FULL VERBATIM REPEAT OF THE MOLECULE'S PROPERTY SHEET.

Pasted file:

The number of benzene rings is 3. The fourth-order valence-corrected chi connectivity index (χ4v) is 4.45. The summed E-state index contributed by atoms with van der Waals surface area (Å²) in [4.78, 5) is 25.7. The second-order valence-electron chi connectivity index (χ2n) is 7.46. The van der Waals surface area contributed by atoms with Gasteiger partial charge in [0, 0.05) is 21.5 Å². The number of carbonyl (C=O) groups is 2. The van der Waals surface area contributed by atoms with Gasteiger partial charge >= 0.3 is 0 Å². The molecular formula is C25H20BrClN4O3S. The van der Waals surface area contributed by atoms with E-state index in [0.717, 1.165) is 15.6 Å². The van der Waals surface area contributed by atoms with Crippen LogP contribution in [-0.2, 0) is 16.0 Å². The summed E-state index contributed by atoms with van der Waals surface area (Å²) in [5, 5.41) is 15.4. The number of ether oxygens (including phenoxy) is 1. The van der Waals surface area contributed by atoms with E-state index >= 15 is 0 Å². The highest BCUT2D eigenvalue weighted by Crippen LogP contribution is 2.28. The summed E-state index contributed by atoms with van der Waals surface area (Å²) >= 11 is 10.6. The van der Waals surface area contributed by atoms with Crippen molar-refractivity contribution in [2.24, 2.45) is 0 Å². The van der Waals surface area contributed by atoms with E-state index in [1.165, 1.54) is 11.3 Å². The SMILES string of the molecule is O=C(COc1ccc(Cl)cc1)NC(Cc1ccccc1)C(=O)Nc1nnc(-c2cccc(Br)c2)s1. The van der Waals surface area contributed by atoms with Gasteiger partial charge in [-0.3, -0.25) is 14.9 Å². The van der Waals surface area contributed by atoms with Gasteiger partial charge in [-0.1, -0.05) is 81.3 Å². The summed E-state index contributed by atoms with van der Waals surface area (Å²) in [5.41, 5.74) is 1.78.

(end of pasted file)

The number of benzene rings is 3. The fourth-order valence-corrected chi connectivity index (χ4v) is 4.45. The summed E-state index contributed by atoms with van der Waals surface area (Å²) in [4.78, 5) is 25.7. The second-order valence-electron chi connectivity index (χ2n) is 7.46. The van der Waals surface area contributed by atoms with Gasteiger partial charge in [0, 0.05) is 21.5 Å². The number of carbonyl (C=O) groups is 2. The van der Waals surface area contributed by atoms with Gasteiger partial charge >= 0.3 is 0 Å². The molecular formula is C25H20BrClN4O3S. The van der Waals surface area contributed by atoms with E-state index in [0.717, 1.165) is 15.6 Å². The van der Waals surface area contributed by atoms with Crippen LogP contribution in [-0.2, 0) is 16.0 Å². The summed E-state index contributed by atoms with van der Waals surface area (Å²) in [5, 5.41) is 15.4. The number of ether oxygens (including phenoxy) is 1. The van der Waals surface area contributed by atoms with E-state index >= 15 is 0 Å². The highest BCUT2D eigenvalue weighted by Crippen LogP contribution is 2.28. The summed E-state index contributed by atoms with van der Waals surface area (Å²) >= 11 is 10.6. The van der Waals surface area contributed by atoms with Crippen molar-refractivity contribution in [2.24, 2.45) is 0 Å². The van der Waals surface area contributed by atoms with E-state index in [1.165, 1.54) is 11.3 Å². The SMILES string of the molecule is O=C(COc1ccc(Cl)cc1)NC(Cc1ccccc1)C(=O)Nc1nnc(-c2cccc(Br)c2)s1. The van der Waals surface area contributed by atoms with Gasteiger partial charge in [-0.3, -0.25) is 14.9 Å². The van der Waals surface area contributed by atoms with Gasteiger partial charge in [-0.1, -0.05) is 81.3 Å². The summed E-state index contributed by atoms with van der Waals surface area (Å²) in [5.41, 5.74) is 1.78.